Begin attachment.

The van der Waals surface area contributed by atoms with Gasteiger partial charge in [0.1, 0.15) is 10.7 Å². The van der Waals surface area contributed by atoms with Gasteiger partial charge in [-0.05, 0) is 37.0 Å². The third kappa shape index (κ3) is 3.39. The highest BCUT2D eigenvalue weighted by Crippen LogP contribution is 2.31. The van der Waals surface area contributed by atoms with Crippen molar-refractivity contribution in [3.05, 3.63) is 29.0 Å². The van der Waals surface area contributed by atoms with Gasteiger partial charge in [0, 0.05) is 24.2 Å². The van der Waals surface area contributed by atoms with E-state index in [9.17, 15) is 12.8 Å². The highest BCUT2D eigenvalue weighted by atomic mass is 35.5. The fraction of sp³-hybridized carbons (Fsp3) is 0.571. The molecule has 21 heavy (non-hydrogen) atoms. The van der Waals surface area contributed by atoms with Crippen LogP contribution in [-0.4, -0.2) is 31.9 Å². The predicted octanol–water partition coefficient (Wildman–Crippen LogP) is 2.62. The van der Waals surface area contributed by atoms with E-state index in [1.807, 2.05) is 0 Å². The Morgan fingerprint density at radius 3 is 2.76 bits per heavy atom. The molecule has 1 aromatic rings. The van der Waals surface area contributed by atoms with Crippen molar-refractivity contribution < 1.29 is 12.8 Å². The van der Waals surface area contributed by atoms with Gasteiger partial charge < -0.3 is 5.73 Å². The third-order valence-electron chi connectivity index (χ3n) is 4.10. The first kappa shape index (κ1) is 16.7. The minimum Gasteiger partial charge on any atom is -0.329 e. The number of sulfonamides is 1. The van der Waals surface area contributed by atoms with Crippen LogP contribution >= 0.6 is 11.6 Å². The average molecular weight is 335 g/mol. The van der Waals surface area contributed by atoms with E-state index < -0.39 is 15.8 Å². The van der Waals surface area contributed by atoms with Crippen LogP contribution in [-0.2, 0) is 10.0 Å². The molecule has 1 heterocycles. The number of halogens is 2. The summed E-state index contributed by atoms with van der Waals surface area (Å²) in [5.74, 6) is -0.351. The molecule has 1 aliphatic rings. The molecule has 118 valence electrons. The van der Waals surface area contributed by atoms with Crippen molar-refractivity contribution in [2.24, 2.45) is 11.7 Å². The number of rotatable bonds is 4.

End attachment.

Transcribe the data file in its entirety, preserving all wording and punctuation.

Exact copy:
The van der Waals surface area contributed by atoms with Gasteiger partial charge in [0.1, 0.15) is 10.7 Å². The van der Waals surface area contributed by atoms with Gasteiger partial charge in [-0.05, 0) is 37.0 Å². The third kappa shape index (κ3) is 3.39. The highest BCUT2D eigenvalue weighted by Crippen LogP contribution is 2.31. The van der Waals surface area contributed by atoms with Crippen molar-refractivity contribution in [3.05, 3.63) is 29.0 Å². The van der Waals surface area contributed by atoms with Gasteiger partial charge in [0, 0.05) is 24.2 Å². The van der Waals surface area contributed by atoms with E-state index in [9.17, 15) is 12.8 Å². The highest BCUT2D eigenvalue weighted by atomic mass is 35.5. The fraction of sp³-hybridized carbons (Fsp3) is 0.571. The molecule has 21 heavy (non-hydrogen) atoms. The van der Waals surface area contributed by atoms with Crippen LogP contribution in [-0.4, -0.2) is 31.9 Å². The predicted octanol–water partition coefficient (Wildman–Crippen LogP) is 2.62. The van der Waals surface area contributed by atoms with E-state index in [1.807, 2.05) is 0 Å². The Morgan fingerprint density at radius 3 is 2.76 bits per heavy atom. The molecule has 1 aromatic rings. The van der Waals surface area contributed by atoms with Crippen molar-refractivity contribution < 1.29 is 12.8 Å². The van der Waals surface area contributed by atoms with Gasteiger partial charge < -0.3 is 5.73 Å². The third-order valence-electron chi connectivity index (χ3n) is 4.10. The first kappa shape index (κ1) is 16.7. The minimum Gasteiger partial charge on any atom is -0.329 e. The number of sulfonamides is 1. The van der Waals surface area contributed by atoms with Crippen LogP contribution >= 0.6 is 11.6 Å². The average molecular weight is 335 g/mol. The van der Waals surface area contributed by atoms with E-state index < -0.39 is 15.8 Å². The van der Waals surface area contributed by atoms with Crippen LogP contribution in [-0.2, 0) is 10.0 Å². The molecule has 1 heterocycles. The number of halogens is 2. The summed E-state index contributed by atoms with van der Waals surface area (Å²) in [5.74, 6) is -0.351. The molecule has 1 aliphatic rings. The molecule has 118 valence electrons. The van der Waals surface area contributed by atoms with Crippen molar-refractivity contribution in [2.24, 2.45) is 11.7 Å². The number of rotatable bonds is 4.